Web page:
Fort Canning Center’s Heritage Gallery is a permanent exhibition located in the pre-war building. Let’s do an exploration of the center’s gallery, one focused on the 700 years of history and the rich heritage of Fort Canning Hill.
Furthermore, Fort Canning has two notable buildings within the hill park compound. Also, it used to serve the British Defense ministry given its vantage point. It has a network of underground bunkers and tunnel system currently explorable via the hill’s Battlebox attraction.
A unique Fort Canning exhibition
Moreover, the entrance to the Heritage gallery sits on the building’s ground floor, which is actually level 2. Here a spacious lobby atrium greets you with a museum info and security counter located here.
Also, the entrance to the fort canning gallery is on your immediate right on the south wing. There is a display of rickshaws here, though it is more of a photo opportunity than anything significant.
Additionally, this new heritage gallery grounds opened in late August this year. It showcases Fort Canning Park’s rich history through interactive displays. The galleries are divided into five zones starting first with an introduction zone and four other themed zones. Also, they are spread out over two levels of the south wing of Fort Canning Centre.
A walk through Fort Canning past
Moreover, the galleries cover the history and the geographical records of fort Canning over the centuries. Tad a curation of Archaeology of the fort canning region. On display is a collection of excavated remnants. Also, notably the Fort Canning hill was seat of power for Malay Kings in the 14th century.
Furthermore, covered here through a mix of stories, historical records and legends dating since the 1200s. This was when the Malaysian Sultanage when Singapore (Temasek) was still part of the Malay peninsula.
The first-floor gallery ends with an original pillar of the building left untouched over the years.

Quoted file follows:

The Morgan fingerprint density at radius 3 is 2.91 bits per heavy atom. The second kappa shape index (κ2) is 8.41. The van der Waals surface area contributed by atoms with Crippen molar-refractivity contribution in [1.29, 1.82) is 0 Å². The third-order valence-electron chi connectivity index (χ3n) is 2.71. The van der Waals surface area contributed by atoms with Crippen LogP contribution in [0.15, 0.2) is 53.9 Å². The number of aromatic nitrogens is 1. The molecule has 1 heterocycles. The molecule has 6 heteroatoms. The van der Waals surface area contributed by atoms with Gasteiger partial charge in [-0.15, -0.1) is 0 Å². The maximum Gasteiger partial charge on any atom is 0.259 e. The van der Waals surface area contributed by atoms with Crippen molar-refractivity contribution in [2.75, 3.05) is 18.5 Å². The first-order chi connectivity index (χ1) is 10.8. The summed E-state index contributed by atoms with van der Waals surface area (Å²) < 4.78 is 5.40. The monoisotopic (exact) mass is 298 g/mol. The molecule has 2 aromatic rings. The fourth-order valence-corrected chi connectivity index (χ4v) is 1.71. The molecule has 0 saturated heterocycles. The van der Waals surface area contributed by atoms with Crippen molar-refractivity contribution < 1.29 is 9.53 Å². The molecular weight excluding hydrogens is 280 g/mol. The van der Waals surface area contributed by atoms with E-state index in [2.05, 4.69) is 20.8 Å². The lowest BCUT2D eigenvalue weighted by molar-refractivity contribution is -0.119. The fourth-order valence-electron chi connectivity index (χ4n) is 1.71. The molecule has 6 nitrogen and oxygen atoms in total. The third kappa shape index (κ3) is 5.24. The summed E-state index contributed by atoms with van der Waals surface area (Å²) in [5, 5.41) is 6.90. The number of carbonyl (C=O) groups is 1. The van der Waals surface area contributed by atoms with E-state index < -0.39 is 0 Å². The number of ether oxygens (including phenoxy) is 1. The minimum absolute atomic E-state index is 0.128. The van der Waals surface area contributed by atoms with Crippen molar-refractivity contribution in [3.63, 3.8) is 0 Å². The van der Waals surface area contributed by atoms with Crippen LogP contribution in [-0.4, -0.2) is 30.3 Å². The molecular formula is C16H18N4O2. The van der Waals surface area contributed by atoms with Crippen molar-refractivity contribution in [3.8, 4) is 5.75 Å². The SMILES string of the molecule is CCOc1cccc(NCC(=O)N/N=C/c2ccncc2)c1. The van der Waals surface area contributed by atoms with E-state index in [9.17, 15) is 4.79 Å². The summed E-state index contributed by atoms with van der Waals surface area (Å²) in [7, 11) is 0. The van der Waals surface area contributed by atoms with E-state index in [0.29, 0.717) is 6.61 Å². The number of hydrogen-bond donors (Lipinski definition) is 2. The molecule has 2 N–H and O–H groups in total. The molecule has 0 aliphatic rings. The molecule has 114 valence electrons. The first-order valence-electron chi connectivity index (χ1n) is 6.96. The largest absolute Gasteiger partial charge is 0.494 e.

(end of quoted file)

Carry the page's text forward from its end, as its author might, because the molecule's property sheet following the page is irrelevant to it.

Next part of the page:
The first floor closing section and pillar.
Thereafter, the galleries carry on to the second floor via a staircase stairwell. This time covering more of a mix-mash of anthropology animals, botany and geographical features of the hill. The stairwell up is nicely decorated despite being situated where the building toilets are.
Moreover, in 1822, the British made the spot the first botanical and experimental garden in Singapore. Also, there is a display covering the flora and fauna of the hill. Most of them being typical South East Asian critters including monitor lizard, hornbills and jungle fowls, which you can spot roaming the outdoor gardens.
However, do not expect to find mousedeers, pangolins and wild boars due to their destruction of their natural habitat in Singapore’s rapid urbanisation. Also, the display of animals and drawings does reminds you of the exhibits at the William Farquhar and Raffles collection we saw at the Lee Kong Chian Natural History Museum, and the Botanical gardens gallop extension.
Also, one cool thing about the exhibits here is that the immediate park area complements the displays in display. Having said that, you can simply can just head out to explore the nearby garden, archaeological dig sites to see the sites in-person.
Additionally, other interesting items on display includes. Interestingly, there is also a small potted carnivorous plant called the pitcher plant here. Though it does not look like to be in a very good shape when I visited. Also, the galleries compliment the new enhanced spice gardens and new Spice Gallery highlighting Singapore’s spice history.
Bicentennial centrepiece revisited
Moreover, the Fort Canning galleries goes onto to covering folklore and legends of Singapore past. Also, this includes robes worn by Malay nobles and including the full set of the costume worn by actors playing Sang Nila Utama from the Singapore Bicentennial.
Wrapping up are content from the Singapore Bicentennial centerpiece event. Also, notably, the Fort Canning Center is one previously used by the Singapore bicentennial experience in 2019, where the entire building was transformed into a cinematic experience offering an audio-visual experience story telling about Singapore history.
Additionally, you can watch a condensed version of the “From Singapore to Singaporean: The Bicentennial Experience”. It is on loop here in a mini-theatre at the gallery. Also, there are also several informative and in-depth info displays covering the historical overview of Singapore. Also, you exit these galleries on the third floor towards the other sister galleries in the North wing. Examples include the Kaleidoscope of clay exhibition within the building or the Battlebox attraction during your trip too. Alternatively, the Singapore National Museum is a short 10min walk away, if you desire the continue on your history and gallery journey.
All in all, you are good for both the lower and upper galleries for about just over an hour tops on your journey covering 800 years of Singapore’s history. The Fort Canning Heritage Gallery permanent exhibition opens 10am to 6pm daily, and closed on the last Monday of the month for maintenance. Admission is free.